Powerful, dark, and provocative, A Steady Rain is a sort of "good cop"/"bad cop" show, except that neither cop is really a "good cop."  One has sins of commission, the other has sins of omission.  They both suffer from a serious flaw:  they are human beings who happen to be cops.
Keith Huff's script is a taut drama, telling the stories of Denny and Joey, two cops who are not just partners, but childhood friends who grew up in the gritty Chicago neighborhood they now patrol with a badge and a gun.  It's a tough place to be a cop.  There are constant reminders that evil really exists in the dark corners of the human soul.
Huff tells his story through Denny and Joey, but they are not the only characters.  They're just the characters we actually see.  We have to imagine the others.  A pimp.  A hooker.  Denny's wife.  Denny's son.  They all play major roles without ever appearing on the stage.  Even so, we feel like we know them.
The Edge puts Denny and Joey on a dimly lit stage with two stools.  In the background, there is what looks like a darkened alley blocked with a chain link fence.  The entire room evokes the brick walls of tenement buildings that surround the audience.  Set designers Remiglio S. Velez Jr., Erika Kae have created a space that immerses the audience in those mean streets that Denny and Joey go to every day..."to serve and protect."  The stools, however, are the only set pieces these actors need to tell the story.  The rest of the set is strictly background, used for setting the dark mood of ghetto justice.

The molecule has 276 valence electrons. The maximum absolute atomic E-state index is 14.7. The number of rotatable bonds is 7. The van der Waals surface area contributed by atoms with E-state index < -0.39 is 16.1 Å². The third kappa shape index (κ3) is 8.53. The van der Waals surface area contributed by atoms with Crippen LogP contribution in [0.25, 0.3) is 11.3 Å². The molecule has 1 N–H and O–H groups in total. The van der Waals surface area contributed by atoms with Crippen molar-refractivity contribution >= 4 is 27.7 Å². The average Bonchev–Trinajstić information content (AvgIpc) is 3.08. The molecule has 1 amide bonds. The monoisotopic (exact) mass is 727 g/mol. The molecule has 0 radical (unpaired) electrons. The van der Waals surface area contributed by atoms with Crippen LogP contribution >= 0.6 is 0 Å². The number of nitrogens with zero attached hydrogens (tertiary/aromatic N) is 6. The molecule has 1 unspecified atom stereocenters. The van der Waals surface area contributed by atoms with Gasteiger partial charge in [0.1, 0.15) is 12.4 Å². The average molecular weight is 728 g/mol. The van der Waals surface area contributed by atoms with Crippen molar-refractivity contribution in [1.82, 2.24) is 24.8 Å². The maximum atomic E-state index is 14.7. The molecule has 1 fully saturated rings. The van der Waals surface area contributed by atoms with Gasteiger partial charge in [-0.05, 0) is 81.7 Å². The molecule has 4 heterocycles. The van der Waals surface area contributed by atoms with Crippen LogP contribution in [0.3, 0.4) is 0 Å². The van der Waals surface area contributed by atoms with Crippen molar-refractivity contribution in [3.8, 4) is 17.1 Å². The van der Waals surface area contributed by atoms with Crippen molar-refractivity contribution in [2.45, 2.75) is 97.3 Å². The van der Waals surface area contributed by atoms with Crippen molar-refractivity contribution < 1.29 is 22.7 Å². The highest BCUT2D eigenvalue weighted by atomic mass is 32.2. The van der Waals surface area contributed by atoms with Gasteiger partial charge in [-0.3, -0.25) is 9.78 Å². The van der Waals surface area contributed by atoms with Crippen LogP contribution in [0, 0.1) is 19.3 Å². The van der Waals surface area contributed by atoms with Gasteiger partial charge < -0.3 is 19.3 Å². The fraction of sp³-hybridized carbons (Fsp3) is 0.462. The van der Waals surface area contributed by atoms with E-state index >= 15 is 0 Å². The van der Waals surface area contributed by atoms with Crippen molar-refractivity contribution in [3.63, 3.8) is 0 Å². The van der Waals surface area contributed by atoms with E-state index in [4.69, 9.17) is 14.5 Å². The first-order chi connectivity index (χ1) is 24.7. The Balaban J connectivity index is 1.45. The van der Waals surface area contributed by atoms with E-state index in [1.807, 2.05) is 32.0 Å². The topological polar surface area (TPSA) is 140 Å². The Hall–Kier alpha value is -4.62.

Kyle Boisvert's sound design provides the constant sound track of steadily falling rain.  It rains...and rains...and if "something let loose."  Boisvert creates a three dimensional rain; the raindrops seem to be coming from every part of the room.
Kevin Taylor's lighting design keeps the actors lit in an otherwise dark environment.  The story is dark, the stage is predominantly dark, but the actors are constantly lit to extraordinary effect. 
Denny (Rick Yaconis) & Joey (Scott Bellot)
 Rick Yaconis is Denny, the "bad cop" who has created a parallel reality where corruption and violence are legitimate tools for keeping the peace.  His prime directive is protecting the good people from the evil ones, whatever that takes.  When he's brought under scrutiny by others, he "can't see the logic."  He is, in every sense, a renegade cop, answering only to himself.  Yaconis has the attitude and the moral emptiness down; his Denny is human, and he is fatally flawed.  His sins are the ones of commission; he desperately defends his family from the evil that he himself provoked.